This seems like a no-brainer, but it’s important to check ahead of election day to make sure you’re actually registered to vote. Visit to find out if you’re registered and to find out how to register if you aren’t already. Some states automatically register you to vote and others don’t. Some states also have special rules about registering to vote, like rules about how long you have to have lived in that state to register to vote there.

Find your polling location:

Check this website if you’re not sure where to go to vote. Don’t make an assumption about where you’re designated voting location is; triple check it to make sure and do this before election day. When you’re stressed and under pressure to make time to get to the polls, a mix-up about where you have to go to vote can become the difference between following through on your plan to vote and, well, not.

Plan enough time to vote:

If you’re like many Americans, you’ll probably try to fit voting in before or after work or on your lunch break. Lines can be long during these peak times though, so plan accordingly. If you don’t think you’ll have time to vote in person, seriously consider voting by mail.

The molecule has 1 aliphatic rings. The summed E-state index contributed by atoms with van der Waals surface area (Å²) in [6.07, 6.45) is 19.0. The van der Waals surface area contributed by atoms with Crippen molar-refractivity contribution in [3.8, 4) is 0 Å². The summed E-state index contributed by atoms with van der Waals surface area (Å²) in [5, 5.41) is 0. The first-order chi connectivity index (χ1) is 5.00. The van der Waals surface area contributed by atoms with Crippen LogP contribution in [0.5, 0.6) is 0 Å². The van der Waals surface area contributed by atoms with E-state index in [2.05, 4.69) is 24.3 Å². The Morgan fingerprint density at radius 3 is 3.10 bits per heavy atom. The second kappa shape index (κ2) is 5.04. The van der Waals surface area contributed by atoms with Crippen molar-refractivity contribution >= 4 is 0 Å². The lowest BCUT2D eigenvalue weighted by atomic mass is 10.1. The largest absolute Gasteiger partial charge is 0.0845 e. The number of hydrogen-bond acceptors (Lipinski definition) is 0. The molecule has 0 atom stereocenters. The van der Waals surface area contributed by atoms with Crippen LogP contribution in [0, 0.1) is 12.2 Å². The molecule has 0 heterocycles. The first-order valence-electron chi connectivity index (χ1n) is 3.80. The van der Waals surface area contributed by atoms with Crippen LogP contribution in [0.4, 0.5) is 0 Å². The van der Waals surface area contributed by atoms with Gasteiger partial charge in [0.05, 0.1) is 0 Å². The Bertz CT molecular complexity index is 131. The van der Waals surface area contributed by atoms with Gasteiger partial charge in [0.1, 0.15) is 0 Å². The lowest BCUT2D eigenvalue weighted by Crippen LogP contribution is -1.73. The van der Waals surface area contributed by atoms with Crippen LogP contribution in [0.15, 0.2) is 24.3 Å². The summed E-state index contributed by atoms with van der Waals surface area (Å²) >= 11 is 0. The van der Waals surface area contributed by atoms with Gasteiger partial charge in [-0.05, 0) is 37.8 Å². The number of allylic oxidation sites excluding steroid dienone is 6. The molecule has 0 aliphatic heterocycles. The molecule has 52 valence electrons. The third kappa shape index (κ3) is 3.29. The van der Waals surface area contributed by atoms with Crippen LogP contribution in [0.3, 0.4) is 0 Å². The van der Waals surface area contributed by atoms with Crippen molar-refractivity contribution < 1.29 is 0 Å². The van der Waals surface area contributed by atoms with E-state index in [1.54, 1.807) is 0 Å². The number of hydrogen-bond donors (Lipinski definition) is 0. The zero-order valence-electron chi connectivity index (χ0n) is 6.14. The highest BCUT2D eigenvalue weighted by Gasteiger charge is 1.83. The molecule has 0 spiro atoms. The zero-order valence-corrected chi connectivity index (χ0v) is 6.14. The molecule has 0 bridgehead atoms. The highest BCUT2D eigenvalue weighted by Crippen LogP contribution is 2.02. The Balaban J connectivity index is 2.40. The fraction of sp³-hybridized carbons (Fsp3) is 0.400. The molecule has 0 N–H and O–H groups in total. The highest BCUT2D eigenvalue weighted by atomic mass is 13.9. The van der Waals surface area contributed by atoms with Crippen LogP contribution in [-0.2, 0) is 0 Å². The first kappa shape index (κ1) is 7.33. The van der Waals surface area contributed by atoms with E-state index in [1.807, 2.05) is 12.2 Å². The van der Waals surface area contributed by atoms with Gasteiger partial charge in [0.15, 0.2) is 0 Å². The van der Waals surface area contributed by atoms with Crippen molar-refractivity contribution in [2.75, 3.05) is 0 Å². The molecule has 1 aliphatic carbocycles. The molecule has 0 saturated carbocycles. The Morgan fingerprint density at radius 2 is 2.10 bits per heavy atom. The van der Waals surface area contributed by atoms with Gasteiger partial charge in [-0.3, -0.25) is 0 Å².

Make sure you have what you need to vote:

Don’t show up to the polls empty-handed. Federal law requires ID to vote and some states have additional voter ID laws. Some states also require ID for absentee votes. Make sure you’re aware of the documents your state requires voters to bring to the polls and set them aside before election day so you aren’t scrambling to find a necessary document at the last minute.


Where can I learn about the 2018 midterms candidates?

You can research your local candidates on their respective websites, of course, but that can be time-consuming and cumbersome. Most local newspapers publish voter guides that explain where candidates stand on key issues, which can help you review everything you need to know about everyone from national Congressional candidates to local races for smaller but still very important positions like judgeships.


Can I campaign for my favorite candidate at the polls on election day?

If you feel really invested in a particular candidate, you might want to keep getting the word out about them right up until the polls close to make sure as many people as possible learn why they’re the person for the job. If you plan to spend election day helping to get out the vote and advocating for the candidates you support, that’s great, but you have to be mindful of electioneering laws, which dictate how far anyone campaigning for a candidate must be from a polling place. Here’s a list of these laws by state.


Can I get reminders about when it’s time to vote?

It’s impossible to escape mentions of the midterms and to forget they’re coming up—but what about off-year elections? The wheels of democracy don’t stop turning in odd-numbered years, after all. If you want to make sure you stay on top of elections in these so-called “off-years,” you can set election reminders for yourself or have remind you for free here.

Kayleigh Roberts is a writer and editor. Her work has appeared in Marie Claire, Elle, Harper’s Bazaar, Cosmopolitan, The Atlantic, and Allure, among others.